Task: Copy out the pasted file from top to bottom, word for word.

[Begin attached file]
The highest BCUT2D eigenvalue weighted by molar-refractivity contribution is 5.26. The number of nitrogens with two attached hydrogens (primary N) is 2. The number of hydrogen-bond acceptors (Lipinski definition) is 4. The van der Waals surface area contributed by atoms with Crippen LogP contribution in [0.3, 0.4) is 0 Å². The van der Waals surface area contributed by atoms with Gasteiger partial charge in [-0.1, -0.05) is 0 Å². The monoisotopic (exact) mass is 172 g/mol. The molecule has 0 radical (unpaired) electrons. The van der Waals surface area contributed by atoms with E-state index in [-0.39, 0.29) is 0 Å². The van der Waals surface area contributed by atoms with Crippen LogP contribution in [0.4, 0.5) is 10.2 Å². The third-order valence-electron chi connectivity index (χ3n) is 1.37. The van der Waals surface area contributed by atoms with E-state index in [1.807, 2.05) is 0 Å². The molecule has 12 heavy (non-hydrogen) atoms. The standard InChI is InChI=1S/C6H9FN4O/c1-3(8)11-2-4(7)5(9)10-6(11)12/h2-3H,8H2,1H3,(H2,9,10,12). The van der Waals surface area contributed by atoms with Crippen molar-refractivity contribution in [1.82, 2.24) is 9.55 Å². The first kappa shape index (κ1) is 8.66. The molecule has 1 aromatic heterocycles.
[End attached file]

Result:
The highest BCUT2D eigenvalue weighted by molar-refractivity contribution is 5.26. The number of nitrogens with two attached hydrogens (primary N) is 2. The number of hydrogen-bond acceptors (Lipinski definition) is 4. The van der Waals surface area contributed by atoms with Crippen LogP contribution in [0.3, 0.4) is 0 Å². The van der Waals surface area contributed by atoms with Gasteiger partial charge in [-0.1, -0.05) is 0 Å². The monoisotopic (exact) mass is 172 g/mol. The molecule has 0 radical (unpaired) electrons. The van der Waals surface area contributed by atoms with E-state index in [-0.39, 0.29) is 0 Å². The van der Waals surface area contributed by atoms with Crippen LogP contribution in [0.4, 0.5) is 10.2 Å². The third-order valence-electron chi connectivity index (χ3n) is 1.37. The van der Waals surface area contributed by atoms with E-state index in [1.807, 2.05) is 0 Å². The molecule has 12 heavy (non-hydrogen) atoms. The standard InChI is InChI=1S/C6H9FN4O/c1-3(8)11-2-4(7)5(9)10-6(11)12/h2-3H,8H2,1H3,(H2,9,10,12). The van der Waals surface area contributed by atoms with Crippen molar-refractivity contribution in [1.82, 2.24) is 9.55 Å². The first kappa shape index (κ1) is 8.66. The molecule has 1 aromatic heterocycles.